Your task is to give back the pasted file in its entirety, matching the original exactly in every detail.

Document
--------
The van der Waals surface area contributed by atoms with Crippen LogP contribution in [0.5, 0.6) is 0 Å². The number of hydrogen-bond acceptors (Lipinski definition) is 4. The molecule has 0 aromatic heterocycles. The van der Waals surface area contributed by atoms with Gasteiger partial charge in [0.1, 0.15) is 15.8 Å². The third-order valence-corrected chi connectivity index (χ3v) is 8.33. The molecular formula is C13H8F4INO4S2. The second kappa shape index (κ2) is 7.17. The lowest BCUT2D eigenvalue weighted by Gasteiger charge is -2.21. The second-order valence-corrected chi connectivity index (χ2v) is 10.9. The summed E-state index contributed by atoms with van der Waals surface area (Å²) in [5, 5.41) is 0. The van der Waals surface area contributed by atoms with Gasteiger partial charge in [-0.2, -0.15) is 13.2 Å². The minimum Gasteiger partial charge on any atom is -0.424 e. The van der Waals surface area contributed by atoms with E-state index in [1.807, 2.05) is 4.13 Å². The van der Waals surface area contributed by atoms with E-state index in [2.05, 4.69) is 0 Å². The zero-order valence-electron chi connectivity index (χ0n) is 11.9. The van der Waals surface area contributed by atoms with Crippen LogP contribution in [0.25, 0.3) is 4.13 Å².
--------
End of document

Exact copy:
The van der Waals surface area contributed by atoms with Crippen LogP contribution in [0.5, 0.6) is 0 Å². The number of hydrogen-bond acceptors (Lipinski definition) is 4. The molecule has 0 aromatic heterocycles. The van der Waals surface area contributed by atoms with Gasteiger partial charge in [0.1, 0.15) is 15.8 Å². The third-order valence-corrected chi connectivity index (χ3v) is 8.33. The molecular formula is C13H8F4INO4S2. The second kappa shape index (κ2) is 7.17. The lowest BCUT2D eigenvalue weighted by Gasteiger charge is -2.21. The second-order valence-corrected chi connectivity index (χ2v) is 10.9. The summed E-state index contributed by atoms with van der Waals surface area (Å²) in [5, 5.41) is 0. The van der Waals surface area contributed by atoms with Gasteiger partial charge in [-0.2, -0.15) is 13.2 Å². The minimum Gasteiger partial charge on any atom is -0.424 e. The van der Waals surface area contributed by atoms with E-state index in [1.807, 2.05) is 4.13 Å². The van der Waals surface area contributed by atoms with E-state index in [2.05, 4.69) is 0 Å². The zero-order valence-electron chi connectivity index (χ0n) is 11.9. The van der Waals surface area contributed by atoms with Crippen LogP contribution in [0.25, 0.3) is 4.13 Å².